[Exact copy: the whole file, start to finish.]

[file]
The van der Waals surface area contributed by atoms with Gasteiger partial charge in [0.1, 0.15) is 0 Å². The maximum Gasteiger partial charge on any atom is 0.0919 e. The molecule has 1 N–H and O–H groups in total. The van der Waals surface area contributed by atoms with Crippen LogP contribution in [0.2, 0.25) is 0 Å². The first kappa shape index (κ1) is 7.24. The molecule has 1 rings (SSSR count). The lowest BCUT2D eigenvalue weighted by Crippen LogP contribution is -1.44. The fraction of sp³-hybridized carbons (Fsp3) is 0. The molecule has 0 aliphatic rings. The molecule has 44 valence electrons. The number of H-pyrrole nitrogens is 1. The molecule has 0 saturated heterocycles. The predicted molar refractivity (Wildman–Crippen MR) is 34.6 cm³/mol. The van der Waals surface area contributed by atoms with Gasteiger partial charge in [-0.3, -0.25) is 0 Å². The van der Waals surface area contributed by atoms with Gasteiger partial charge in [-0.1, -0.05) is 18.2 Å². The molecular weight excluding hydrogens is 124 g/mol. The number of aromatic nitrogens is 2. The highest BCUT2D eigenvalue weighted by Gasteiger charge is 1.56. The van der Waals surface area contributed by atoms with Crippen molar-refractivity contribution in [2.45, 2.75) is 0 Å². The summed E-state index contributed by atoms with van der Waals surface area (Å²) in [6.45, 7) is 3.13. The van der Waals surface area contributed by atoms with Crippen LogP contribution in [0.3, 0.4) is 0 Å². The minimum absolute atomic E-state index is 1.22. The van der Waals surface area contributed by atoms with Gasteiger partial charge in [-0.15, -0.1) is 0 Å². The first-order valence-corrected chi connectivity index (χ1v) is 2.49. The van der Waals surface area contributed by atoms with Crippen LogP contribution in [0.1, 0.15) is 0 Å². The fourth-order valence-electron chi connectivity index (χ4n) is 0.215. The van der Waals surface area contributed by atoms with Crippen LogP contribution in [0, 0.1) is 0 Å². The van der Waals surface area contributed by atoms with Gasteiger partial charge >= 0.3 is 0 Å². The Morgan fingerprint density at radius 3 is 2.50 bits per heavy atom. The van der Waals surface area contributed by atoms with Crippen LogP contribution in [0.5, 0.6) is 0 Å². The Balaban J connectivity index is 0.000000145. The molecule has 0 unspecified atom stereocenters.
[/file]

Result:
The van der Waals surface area contributed by atoms with Gasteiger partial charge in [0.1, 0.15) is 0 Å². The maximum Gasteiger partial charge on any atom is 0.0919 e. The molecule has 1 N–H and O–H groups in total. The van der Waals surface area contributed by atoms with Crippen LogP contribution in [0.2, 0.25) is 0 Å². The first kappa shape index (κ1) is 7.24. The molecule has 1 rings (SSSR count). The lowest BCUT2D eigenvalue weighted by Crippen LogP contribution is -1.44. The fraction of sp³-hybridized carbons (Fsp3) is 0. The molecule has 0 aliphatic rings. The molecule has 44 valence electrons. The number of H-pyrrole nitrogens is 1. The molecule has 0 saturated heterocycles. The predicted molar refractivity (Wildman–Crippen MR) is 34.6 cm³/mol. The van der Waals surface area contributed by atoms with Gasteiger partial charge in [-0.3, -0.25) is 0 Å². The van der Waals surface area contributed by atoms with Gasteiger partial charge in [-0.1, -0.05) is 18.2 Å². The molecular weight excluding hydrogens is 124 g/mol. The number of aromatic nitrogens is 2. The highest BCUT2D eigenvalue weighted by Gasteiger charge is 1.56. The van der Waals surface area contributed by atoms with Crippen molar-refractivity contribution in [2.45, 2.75) is 0 Å². The summed E-state index contributed by atoms with van der Waals surface area (Å²) in [6.45, 7) is 3.13. The van der Waals surface area contributed by atoms with Crippen LogP contribution in [0.3, 0.4) is 0 Å². The minimum absolute atomic E-state index is 1.22. The van der Waals surface area contributed by atoms with Gasteiger partial charge in [-0.15, -0.1) is 0 Å². The first-order valence-corrected chi connectivity index (χ1v) is 2.49. The van der Waals surface area contributed by atoms with Crippen LogP contribution in [0.1, 0.15) is 0 Å². The fourth-order valence-electron chi connectivity index (χ4n) is 0.215. The van der Waals surface area contributed by atoms with Crippen LogP contribution in [0, 0.1) is 0 Å². The van der Waals surface area contributed by atoms with Gasteiger partial charge >= 0.3 is 0 Å². The Morgan fingerprint density at radius 3 is 2.50 bits per heavy atom. The van der Waals surface area contributed by atoms with Crippen LogP contribution in [0.5, 0.6) is 0 Å². The Balaban J connectivity index is 0.000000145. The molecule has 0 unspecified atom stereocenters.